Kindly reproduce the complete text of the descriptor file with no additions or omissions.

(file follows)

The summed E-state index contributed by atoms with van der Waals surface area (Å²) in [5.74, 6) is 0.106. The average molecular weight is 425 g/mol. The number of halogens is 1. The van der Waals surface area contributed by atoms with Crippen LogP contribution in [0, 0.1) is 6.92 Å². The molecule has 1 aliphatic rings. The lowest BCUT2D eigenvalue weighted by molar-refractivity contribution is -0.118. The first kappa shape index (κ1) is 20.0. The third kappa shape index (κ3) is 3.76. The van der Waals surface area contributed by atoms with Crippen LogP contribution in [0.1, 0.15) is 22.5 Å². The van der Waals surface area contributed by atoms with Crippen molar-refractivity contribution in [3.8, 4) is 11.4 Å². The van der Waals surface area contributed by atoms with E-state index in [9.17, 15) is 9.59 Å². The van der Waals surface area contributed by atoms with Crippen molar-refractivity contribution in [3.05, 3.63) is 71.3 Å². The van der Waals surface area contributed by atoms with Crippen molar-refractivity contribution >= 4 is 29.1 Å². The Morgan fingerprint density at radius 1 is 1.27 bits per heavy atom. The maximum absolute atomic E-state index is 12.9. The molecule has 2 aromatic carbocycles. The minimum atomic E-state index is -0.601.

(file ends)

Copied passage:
The summed E-state index contributed by atoms with van der Waals surface area (Å²) in [5.74, 6) is 0.106. The average molecular weight is 425 g/mol. The number of halogens is 1. The van der Waals surface area contributed by atoms with Crippen LogP contribution in [0, 0.1) is 6.92 Å². The molecule has 1 aliphatic rings. The lowest BCUT2D eigenvalue weighted by molar-refractivity contribution is -0.118. The first kappa shape index (κ1) is 20.0. The third kappa shape index (κ3) is 3.76. The van der Waals surface area contributed by atoms with Crippen LogP contribution in [0.1, 0.15) is 22.5 Å². The van der Waals surface area contributed by atoms with Crippen molar-refractivity contribution in [3.8, 4) is 11.4 Å². The van der Waals surface area contributed by atoms with E-state index in [9.17, 15) is 9.59 Å². The van der Waals surface area contributed by atoms with Crippen molar-refractivity contribution in [3.05, 3.63) is 71.3 Å². The van der Waals surface area contributed by atoms with Crippen molar-refractivity contribution >= 4 is 29.1 Å². The Morgan fingerprint density at radius 1 is 1.27 bits per heavy atom. The maximum absolute atomic E-state index is 12.9. The molecule has 2 aromatic carbocycles. The minimum atomic E-state index is -0.601.